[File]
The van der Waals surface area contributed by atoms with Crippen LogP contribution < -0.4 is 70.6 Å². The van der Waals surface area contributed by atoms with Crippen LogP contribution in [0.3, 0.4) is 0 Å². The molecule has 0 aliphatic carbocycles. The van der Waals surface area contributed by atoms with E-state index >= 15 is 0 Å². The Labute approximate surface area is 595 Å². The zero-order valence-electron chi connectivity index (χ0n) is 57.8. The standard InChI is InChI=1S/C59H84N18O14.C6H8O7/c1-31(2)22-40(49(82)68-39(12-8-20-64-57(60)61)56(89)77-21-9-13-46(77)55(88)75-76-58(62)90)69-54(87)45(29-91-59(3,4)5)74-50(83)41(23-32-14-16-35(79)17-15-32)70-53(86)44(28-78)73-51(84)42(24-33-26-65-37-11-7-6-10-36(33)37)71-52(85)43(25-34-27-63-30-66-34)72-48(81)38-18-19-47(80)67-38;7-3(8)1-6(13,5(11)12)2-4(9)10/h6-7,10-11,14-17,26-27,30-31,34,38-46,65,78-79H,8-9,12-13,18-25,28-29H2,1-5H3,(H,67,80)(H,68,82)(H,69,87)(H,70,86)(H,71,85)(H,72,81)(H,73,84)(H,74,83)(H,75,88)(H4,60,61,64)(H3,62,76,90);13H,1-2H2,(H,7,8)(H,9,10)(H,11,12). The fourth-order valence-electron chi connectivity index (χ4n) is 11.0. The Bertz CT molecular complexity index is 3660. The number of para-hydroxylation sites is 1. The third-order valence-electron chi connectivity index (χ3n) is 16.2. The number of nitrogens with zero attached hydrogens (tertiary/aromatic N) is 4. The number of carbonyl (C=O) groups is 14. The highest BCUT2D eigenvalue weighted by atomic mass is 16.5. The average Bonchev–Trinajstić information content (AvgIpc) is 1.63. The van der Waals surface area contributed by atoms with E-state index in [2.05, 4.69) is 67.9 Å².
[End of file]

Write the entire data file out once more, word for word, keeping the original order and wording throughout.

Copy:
The van der Waals surface area contributed by atoms with Crippen LogP contribution < -0.4 is 70.6 Å². The van der Waals surface area contributed by atoms with Crippen LogP contribution in [0.3, 0.4) is 0 Å². The molecule has 0 aliphatic carbocycles. The van der Waals surface area contributed by atoms with E-state index >= 15 is 0 Å². The Labute approximate surface area is 595 Å². The zero-order valence-electron chi connectivity index (χ0n) is 57.8. The standard InChI is InChI=1S/C59H84N18O14.C6H8O7/c1-31(2)22-40(49(82)68-39(12-8-20-64-57(60)61)56(89)77-21-9-13-46(77)55(88)75-76-58(62)90)69-54(87)45(29-91-59(3,4)5)74-50(83)41(23-32-14-16-35(79)17-15-32)70-53(86)44(28-78)73-51(84)42(24-33-26-65-37-11-7-6-10-36(33)37)71-52(85)43(25-34-27-63-30-66-34)72-48(81)38-18-19-47(80)67-38;7-3(8)1-6(13,5(11)12)2-4(9)10/h6-7,10-11,14-17,26-27,30-31,34,38-46,65,78-79H,8-9,12-13,18-25,28-29H2,1-5H3,(H,67,80)(H,68,82)(H,69,87)(H,70,86)(H,71,85)(H,72,81)(H,73,84)(H,74,83)(H,75,88)(H4,60,61,64)(H3,62,76,90);13H,1-2H2,(H,7,8)(H,9,10)(H,11,12). The fourth-order valence-electron chi connectivity index (χ4n) is 11.0. The Bertz CT molecular complexity index is 3660. The number of para-hydroxylation sites is 1. The third-order valence-electron chi connectivity index (χ3n) is 16.2. The number of nitrogens with zero attached hydrogens (tertiary/aromatic N) is 4. The number of carbonyl (C=O) groups is 14. The highest BCUT2D eigenvalue weighted by atomic mass is 16.5. The average Bonchev–Trinajstić information content (AvgIpc) is 1.63. The van der Waals surface area contributed by atoms with E-state index in [2.05, 4.69) is 67.9 Å².